What should be included in a trademark cease and desist letter?
When a business is put in a position where their intellectual property or business name is being misused or exploited by another competing entity, a trademark cease and desist letter may be in order.
For the recipient of such a letter to take it seriously and for it to have the appropriate legal validity, business owners will need to know what should be included in a trademark cease and desist letter.
When it comes to the core elements that a cease and desist letter typically needs to include, here is the checklist that you have been waiting for.
- Provide proof of the identification of your business, the trademark that is associated with it, and any other U.S. trademark registrations you may have.
- Clarify the main trademarking problem at hand with a statement regarding the issue of the conduct and usage of the trademark in question.
- Discuss the magnitude of the similarities between your business and the alleged infringer’s business, how the two identities overlap, and the commonalties between the goods and services you promote and the other party’s goods and services.
- Issue a statement that speaks to the strength of your trademark which is based on the length of time you have used it. Talk about the advertising efforts that have utilized the mark, your company’s position in the marketplace, as well as the public’s general ability to recognize your trademark.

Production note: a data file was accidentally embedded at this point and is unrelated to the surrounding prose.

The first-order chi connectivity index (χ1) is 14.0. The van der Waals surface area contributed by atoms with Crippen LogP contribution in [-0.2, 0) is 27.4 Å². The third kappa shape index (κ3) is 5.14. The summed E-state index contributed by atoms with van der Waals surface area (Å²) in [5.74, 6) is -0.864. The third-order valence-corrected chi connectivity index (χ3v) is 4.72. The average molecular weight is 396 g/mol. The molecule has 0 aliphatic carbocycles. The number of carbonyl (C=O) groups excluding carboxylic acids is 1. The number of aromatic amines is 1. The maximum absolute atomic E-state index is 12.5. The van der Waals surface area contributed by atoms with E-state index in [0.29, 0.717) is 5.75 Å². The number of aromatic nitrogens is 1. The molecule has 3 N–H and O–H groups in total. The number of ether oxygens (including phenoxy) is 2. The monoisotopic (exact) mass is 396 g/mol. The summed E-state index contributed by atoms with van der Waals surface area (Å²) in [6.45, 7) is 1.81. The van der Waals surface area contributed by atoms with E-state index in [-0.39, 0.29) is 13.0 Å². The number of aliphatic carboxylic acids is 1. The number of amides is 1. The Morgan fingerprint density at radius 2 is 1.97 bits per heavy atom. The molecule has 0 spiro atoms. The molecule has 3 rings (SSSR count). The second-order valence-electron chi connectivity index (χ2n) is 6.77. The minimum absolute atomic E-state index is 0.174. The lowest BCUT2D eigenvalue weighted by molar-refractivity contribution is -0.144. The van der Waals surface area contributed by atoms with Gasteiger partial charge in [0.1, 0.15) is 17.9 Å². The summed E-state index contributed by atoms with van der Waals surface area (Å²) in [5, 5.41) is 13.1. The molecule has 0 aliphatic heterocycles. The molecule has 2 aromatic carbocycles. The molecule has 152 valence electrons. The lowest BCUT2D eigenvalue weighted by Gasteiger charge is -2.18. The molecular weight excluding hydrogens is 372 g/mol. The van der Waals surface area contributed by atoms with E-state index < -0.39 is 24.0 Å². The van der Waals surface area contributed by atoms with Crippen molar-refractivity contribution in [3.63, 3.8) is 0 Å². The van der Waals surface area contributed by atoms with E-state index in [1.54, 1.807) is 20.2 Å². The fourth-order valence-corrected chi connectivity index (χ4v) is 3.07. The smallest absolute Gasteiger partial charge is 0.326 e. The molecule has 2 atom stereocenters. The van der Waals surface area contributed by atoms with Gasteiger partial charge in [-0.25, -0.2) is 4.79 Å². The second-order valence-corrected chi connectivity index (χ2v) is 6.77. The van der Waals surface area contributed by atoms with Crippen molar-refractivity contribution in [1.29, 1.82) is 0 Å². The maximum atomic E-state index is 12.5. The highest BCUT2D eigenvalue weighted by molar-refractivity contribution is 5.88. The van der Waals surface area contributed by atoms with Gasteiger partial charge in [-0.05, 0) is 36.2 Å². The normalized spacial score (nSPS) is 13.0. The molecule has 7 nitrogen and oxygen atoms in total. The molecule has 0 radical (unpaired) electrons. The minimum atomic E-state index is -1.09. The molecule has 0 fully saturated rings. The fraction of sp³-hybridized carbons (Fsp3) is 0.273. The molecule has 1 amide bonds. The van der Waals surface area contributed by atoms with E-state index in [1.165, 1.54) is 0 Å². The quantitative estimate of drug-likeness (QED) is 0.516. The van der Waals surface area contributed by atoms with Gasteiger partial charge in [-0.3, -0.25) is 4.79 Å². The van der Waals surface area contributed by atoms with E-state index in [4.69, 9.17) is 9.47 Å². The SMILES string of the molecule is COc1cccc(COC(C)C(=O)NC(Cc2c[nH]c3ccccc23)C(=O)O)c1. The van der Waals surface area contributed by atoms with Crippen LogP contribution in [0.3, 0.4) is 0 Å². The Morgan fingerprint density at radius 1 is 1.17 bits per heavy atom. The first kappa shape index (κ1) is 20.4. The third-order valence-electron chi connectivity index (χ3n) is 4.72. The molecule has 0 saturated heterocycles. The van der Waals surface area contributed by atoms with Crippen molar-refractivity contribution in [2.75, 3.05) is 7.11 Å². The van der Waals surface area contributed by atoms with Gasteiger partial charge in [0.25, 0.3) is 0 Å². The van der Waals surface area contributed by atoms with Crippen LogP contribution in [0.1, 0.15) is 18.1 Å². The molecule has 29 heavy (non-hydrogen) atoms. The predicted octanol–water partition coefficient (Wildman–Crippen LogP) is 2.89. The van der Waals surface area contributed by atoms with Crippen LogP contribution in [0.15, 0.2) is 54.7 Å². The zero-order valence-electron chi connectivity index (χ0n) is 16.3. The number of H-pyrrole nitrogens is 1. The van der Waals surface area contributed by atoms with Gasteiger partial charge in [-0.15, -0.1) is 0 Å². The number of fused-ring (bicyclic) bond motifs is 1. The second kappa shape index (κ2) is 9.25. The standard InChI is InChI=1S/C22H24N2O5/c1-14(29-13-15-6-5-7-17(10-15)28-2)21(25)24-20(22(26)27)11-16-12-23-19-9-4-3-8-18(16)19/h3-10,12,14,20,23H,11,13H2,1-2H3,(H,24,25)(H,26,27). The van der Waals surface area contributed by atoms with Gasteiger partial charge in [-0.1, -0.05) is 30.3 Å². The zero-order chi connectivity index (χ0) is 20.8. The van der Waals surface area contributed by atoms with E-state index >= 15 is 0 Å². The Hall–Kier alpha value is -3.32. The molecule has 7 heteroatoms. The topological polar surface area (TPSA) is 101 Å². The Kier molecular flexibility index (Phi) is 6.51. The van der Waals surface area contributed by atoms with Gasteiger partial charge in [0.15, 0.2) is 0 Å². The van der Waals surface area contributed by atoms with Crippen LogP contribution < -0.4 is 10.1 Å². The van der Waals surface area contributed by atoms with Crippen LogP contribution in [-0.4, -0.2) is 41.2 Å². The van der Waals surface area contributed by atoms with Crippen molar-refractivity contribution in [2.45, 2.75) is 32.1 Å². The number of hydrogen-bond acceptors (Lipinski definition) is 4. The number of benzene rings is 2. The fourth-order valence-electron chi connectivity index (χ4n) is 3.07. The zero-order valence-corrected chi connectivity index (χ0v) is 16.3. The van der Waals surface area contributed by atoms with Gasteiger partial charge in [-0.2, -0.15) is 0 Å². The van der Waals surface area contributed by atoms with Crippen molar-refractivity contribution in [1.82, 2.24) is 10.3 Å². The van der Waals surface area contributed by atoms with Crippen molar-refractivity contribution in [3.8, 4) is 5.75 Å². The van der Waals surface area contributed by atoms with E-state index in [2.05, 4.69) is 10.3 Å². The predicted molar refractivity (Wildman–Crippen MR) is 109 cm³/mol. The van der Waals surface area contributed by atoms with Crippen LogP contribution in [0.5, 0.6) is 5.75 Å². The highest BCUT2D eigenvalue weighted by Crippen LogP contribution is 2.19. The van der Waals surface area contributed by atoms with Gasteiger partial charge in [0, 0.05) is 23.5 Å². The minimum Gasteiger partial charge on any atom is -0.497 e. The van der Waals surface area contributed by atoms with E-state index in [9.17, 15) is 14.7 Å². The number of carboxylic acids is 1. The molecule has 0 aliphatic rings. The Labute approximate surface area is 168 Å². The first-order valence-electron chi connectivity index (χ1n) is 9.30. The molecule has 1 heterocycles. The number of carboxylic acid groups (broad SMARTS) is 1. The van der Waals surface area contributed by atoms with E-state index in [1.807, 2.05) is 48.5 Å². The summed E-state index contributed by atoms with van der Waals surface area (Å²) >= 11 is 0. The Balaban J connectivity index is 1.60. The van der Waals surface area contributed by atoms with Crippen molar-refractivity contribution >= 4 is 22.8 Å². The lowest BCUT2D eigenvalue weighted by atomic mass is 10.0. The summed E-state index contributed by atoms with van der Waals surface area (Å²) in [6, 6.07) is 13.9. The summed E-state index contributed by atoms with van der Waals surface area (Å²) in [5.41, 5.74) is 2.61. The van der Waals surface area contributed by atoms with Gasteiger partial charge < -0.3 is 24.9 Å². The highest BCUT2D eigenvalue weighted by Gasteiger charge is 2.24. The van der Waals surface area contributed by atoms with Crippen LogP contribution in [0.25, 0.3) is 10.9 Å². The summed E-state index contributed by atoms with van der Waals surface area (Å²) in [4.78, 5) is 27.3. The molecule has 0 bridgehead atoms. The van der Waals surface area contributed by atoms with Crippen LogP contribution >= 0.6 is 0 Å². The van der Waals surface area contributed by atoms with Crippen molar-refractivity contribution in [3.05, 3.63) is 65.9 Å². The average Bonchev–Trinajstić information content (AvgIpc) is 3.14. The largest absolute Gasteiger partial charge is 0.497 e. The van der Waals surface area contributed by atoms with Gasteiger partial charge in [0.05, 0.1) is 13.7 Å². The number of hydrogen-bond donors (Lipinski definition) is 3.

- Talk about the ways in which both business’ face overlapping presences in promotional channels, advertising outlets, and in trade environments.
- Give a statement that is able to detail actual evidence of customer or client confusion. An example of this could be proving that your business has been contacted by customers that mistakenly assumed that they were calling the other company.
- Make mention of a specific proof that showcases how the alleged infringer has been using your trademark in bad faith intentionally.
- Offer examples of any previous actions that have been initiated such as any sort of extension time to object to a trademark application.
- Demand that immediate action be taken by the alleged trademark infringer or anything other similar legal requests for them to respond to these accusations.
- Include an exact period of time that the other party has to respond to accusations to clarify their position in the matter.
- Give clear disclosure of the potential penalties that can unfold if the other party remains negligent or doesn’t respond in a timely fashion. If you are prepared to litigate if need be, this should be included in this trademark cease and desist letter.
- Make sure that there is an inclusion of a disclaimer that the letter does not constitute a total and complete declaration of all of your rights. This is not a letter to limit your rights that have been stated or that have been unstated to the alleged trademark infringer.
- Provide an attachment of relevant exhibits of your trademark being used, such as copies of your marks as they have been associated with the other party’s goods, services, or advertisements.
In summary, the cease and desist will start off by highlighting the owner’s trademark rights, a description of the trademark, the goods and services associated with the mark, the strength of the mark, the first date the trademark was used, and the the extent to which the owner has proprietary rights to the mark.
The trademark cease and desist letter will describe the infringer’s trademark, their goods and services, and why this new mark infringes on the owner’s. The letter will also issue a series of demands that may include removing the trademark from any existing element of their business, paying profits, and a response by a set deadline.